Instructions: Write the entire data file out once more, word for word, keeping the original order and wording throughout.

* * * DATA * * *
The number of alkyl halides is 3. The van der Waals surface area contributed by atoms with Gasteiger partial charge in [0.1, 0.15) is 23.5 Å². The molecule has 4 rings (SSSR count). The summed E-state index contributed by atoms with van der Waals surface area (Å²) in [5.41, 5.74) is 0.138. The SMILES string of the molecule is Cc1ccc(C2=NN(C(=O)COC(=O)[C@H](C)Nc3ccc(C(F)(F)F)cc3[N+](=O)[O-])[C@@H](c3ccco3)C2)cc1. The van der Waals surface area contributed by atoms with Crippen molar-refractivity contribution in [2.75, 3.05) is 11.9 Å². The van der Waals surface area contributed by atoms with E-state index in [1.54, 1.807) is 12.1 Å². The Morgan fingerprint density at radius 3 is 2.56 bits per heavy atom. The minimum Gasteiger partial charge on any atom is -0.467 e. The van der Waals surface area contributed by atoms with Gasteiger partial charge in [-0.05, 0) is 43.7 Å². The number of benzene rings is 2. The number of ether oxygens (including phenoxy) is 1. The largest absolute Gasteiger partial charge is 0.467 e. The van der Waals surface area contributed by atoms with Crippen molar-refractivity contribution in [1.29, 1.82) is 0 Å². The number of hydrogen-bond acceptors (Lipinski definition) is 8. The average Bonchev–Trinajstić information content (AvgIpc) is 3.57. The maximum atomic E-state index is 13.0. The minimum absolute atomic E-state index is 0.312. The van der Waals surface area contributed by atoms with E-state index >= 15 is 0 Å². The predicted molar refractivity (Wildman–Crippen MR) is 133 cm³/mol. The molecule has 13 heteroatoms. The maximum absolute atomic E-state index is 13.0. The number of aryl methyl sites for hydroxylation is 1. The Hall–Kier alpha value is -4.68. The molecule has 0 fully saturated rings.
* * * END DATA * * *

The number of alkyl halides is 3. The van der Waals surface area contributed by atoms with Gasteiger partial charge in [0.1, 0.15) is 23.5 Å². The molecule has 4 rings (SSSR count). The summed E-state index contributed by atoms with van der Waals surface area (Å²) in [5.41, 5.74) is 0.138. The SMILES string of the molecule is Cc1ccc(C2=NN(C(=O)COC(=O)[C@H](C)Nc3ccc(C(F)(F)F)cc3[N+](=O)[O-])[C@@H](c3ccco3)C2)cc1. The van der Waals surface area contributed by atoms with Crippen molar-refractivity contribution in [2.75, 3.05) is 11.9 Å². The van der Waals surface area contributed by atoms with E-state index in [1.54, 1.807) is 12.1 Å². The Morgan fingerprint density at radius 3 is 2.56 bits per heavy atom. The minimum Gasteiger partial charge on any atom is -0.467 e. The van der Waals surface area contributed by atoms with Gasteiger partial charge in [-0.05, 0) is 43.7 Å². The number of benzene rings is 2. The number of ether oxygens (including phenoxy) is 1. The largest absolute Gasteiger partial charge is 0.467 e. The van der Waals surface area contributed by atoms with Crippen molar-refractivity contribution in [1.29, 1.82) is 0 Å². The number of hydrogen-bond acceptors (Lipinski definition) is 8. The average Bonchev–Trinajstić information content (AvgIpc) is 3.57. The maximum atomic E-state index is 13.0. The minimum absolute atomic E-state index is 0.312. The van der Waals surface area contributed by atoms with E-state index >= 15 is 0 Å². The predicted molar refractivity (Wildman–Crippen MR) is 133 cm³/mol. The molecule has 13 heteroatoms. The maximum absolute atomic E-state index is 13.0. The number of aryl methyl sites for hydroxylation is 1. The Hall–Kier alpha value is -4.68. The molecule has 0 fully saturated rings.